The social investment sector needed “to do more” to “enable the government to make that decision”, she added, by showing what catalytic capital could achieve and presenting better impact data.

The report is published as the UK government is set to start a consultation on where exactly the next tranche of dormant assets (funds held in bank accounts and some investment products that have seen no activity in many years and where the owner cannot be tracked down, which are invested into good causes) should be allocated, with social investment among the four areas chosen by the government.

We need to stop just focusing on the dormant assets money, and say that government needs to make an annual pledge

One major provider of catalytic capital in the UK – Big Society Capital, the country’s “wholesale” social investor, which has deployed more than £700m in catalytic capital over the last decade – was established with £425m from dormant bank accounts, positioning dormant assets as a potential source of the additional catalytic capital needed.

Dhami warned, however, that dormant asset funding would be insufficient to fill the UK’s catalytic capital shortfall – rather, an annual commitment from the government was needed.

She said: “We need to stop just focusing on the dormant assets money, and say that government needs to make an annual pledge – and I genuinely believe we could come up with a business case to justify that investment.”


Bringing down silos

Amir Rizwan headshotThe study aims to foster conversations in the UK social investment sector about catalytic capital in all its complexity – in particular to move away from the misconception that catalytic capital is the same thing as concessionary capital that should only come from philanthropy.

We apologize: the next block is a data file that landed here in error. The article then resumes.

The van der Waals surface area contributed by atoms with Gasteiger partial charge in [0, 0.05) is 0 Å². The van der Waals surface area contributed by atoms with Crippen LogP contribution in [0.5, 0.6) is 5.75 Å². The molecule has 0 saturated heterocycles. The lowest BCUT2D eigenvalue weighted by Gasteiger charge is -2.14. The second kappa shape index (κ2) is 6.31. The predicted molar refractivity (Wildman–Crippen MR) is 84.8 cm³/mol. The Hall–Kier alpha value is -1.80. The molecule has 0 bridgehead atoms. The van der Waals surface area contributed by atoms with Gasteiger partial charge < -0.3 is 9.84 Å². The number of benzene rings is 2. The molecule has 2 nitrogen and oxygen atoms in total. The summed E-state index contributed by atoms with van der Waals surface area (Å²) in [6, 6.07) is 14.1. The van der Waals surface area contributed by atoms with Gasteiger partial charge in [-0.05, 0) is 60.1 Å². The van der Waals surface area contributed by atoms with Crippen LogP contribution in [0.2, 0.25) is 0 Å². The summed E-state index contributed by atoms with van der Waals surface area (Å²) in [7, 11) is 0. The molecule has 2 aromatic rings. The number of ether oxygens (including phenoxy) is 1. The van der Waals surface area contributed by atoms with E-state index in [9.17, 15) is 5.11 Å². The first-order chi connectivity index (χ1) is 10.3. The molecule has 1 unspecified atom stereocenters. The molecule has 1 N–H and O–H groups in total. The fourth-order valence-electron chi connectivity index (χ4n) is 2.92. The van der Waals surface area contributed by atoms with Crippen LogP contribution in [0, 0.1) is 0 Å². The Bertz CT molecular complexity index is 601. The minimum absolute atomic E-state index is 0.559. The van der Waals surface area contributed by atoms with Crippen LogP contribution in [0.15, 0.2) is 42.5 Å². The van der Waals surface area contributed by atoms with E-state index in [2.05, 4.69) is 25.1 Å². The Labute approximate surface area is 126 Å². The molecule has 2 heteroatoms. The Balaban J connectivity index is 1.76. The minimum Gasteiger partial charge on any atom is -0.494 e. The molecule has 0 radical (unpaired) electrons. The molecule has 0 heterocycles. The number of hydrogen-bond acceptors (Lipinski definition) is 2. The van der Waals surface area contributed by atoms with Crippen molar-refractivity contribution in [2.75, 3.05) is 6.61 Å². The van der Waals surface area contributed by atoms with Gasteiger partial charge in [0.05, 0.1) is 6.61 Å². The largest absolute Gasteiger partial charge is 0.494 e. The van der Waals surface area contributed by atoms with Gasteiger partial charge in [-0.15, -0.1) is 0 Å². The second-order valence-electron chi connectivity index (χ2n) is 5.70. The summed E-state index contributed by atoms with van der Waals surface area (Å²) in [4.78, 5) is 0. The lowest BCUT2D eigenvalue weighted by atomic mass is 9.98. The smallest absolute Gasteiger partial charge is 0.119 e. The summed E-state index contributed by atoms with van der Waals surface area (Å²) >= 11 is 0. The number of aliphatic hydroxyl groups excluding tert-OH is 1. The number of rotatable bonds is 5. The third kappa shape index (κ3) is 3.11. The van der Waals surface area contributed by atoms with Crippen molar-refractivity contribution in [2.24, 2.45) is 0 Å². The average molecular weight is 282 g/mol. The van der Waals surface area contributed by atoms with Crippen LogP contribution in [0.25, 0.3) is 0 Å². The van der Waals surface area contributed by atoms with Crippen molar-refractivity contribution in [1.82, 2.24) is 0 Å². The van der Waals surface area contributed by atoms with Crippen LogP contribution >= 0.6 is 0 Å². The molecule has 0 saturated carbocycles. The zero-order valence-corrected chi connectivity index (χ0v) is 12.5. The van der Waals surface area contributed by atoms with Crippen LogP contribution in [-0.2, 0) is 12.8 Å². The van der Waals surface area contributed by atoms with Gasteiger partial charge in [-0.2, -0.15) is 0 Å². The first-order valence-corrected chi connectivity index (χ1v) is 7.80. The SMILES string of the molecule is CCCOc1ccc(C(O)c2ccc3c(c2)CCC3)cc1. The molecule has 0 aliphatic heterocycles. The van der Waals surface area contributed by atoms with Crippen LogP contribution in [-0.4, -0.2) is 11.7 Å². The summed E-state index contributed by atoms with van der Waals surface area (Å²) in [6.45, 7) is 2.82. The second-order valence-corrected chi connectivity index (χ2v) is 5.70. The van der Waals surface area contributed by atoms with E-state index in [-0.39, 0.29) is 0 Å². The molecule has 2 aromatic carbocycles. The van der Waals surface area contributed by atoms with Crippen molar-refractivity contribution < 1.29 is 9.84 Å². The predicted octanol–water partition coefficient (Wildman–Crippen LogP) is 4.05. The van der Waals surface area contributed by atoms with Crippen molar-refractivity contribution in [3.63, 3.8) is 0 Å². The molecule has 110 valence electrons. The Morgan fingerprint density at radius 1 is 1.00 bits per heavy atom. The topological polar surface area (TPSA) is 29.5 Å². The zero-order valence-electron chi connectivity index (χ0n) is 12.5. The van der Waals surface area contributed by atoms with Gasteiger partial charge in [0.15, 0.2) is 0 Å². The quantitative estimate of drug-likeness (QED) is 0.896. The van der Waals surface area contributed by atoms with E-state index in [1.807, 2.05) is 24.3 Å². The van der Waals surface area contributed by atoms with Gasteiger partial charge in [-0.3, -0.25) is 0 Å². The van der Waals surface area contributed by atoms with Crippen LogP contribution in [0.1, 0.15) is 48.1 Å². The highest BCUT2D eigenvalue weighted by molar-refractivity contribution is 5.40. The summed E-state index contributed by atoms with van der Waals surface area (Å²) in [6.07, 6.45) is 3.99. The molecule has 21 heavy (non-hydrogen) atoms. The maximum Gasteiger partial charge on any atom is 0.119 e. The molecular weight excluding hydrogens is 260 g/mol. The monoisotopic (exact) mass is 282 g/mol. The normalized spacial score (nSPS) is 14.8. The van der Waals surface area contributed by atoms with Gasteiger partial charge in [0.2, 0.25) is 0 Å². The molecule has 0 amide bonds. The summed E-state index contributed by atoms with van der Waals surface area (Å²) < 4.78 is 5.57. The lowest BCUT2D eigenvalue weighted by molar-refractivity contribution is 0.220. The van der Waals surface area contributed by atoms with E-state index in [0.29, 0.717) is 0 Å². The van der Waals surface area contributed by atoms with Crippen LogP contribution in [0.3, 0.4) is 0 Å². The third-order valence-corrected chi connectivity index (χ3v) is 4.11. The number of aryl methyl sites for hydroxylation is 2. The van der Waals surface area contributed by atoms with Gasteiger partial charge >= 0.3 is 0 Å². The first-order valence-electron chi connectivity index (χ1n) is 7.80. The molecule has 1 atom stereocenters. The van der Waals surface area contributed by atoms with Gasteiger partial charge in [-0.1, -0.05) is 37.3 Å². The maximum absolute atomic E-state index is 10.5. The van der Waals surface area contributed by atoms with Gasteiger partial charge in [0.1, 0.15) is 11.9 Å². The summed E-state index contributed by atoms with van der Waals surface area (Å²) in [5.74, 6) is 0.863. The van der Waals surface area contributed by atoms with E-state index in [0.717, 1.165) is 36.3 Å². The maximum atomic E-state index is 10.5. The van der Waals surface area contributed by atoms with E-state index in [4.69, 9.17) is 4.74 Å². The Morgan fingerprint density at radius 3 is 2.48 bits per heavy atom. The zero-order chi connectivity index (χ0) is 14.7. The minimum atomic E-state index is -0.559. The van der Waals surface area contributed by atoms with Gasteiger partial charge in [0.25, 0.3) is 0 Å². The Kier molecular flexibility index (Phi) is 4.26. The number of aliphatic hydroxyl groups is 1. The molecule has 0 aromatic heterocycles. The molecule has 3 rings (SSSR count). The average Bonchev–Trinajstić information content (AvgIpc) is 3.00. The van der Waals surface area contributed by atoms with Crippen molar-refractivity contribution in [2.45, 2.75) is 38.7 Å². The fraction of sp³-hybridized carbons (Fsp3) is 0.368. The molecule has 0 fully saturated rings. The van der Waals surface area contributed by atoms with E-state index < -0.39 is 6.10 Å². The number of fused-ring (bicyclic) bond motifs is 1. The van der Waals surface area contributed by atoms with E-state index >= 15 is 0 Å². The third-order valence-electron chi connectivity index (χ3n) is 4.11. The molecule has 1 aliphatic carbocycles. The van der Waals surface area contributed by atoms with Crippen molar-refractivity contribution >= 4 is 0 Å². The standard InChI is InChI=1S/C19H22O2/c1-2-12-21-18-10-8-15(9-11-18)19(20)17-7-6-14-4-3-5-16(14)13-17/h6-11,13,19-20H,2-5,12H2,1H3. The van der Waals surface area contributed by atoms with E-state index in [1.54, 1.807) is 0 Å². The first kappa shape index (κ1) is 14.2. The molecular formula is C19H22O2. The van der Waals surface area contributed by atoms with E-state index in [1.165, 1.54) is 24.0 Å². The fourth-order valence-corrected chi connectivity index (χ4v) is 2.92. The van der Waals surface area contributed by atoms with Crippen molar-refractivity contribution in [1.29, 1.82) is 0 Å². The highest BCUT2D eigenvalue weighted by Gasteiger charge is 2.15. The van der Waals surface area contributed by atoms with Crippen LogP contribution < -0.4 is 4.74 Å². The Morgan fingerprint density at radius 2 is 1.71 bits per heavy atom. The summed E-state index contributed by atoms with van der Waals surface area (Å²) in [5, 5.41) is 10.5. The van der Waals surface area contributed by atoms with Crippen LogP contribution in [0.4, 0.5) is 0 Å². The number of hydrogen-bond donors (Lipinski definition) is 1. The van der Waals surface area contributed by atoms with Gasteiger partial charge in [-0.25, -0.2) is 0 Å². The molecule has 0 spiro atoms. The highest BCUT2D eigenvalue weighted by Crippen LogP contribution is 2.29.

Amir Rizwan (pictured), relationships director at Big Society Capital, said: “We really want to open up a more nuanced discussion about catalytic capital to understand the full range of approaches – it is not just about concessionary [capital], but it's a blend of different things at once. 

“We silo it too much into four quadrants [patient, flexible, risk-tolerant and concessionary] whereas actually, they're all interlinked into one another, which is part of the complexity… we could make it a much more dynamic, collaborative market.”

It is not just about concessionary capital, but it's a blend of different things at once

Dhami also emphasised the importance of seeing catalytic capital as a mix of different types of capital. The aim was to bring in more commercial capital as much as possible, making sure that any concessionary capital was used in the right places to maximum efficiency.

For different parts of the social investment market to work together to increase provision of catalytic capital, it was also important that the different actors understood one another’s perspective, needs, mandates and boundaries, Dhami said. 

To learn more about catalytic capital in the UK, contact the Change Coefficient at catalyticcapital@thechangecoefficient.com


Top image: Freepik.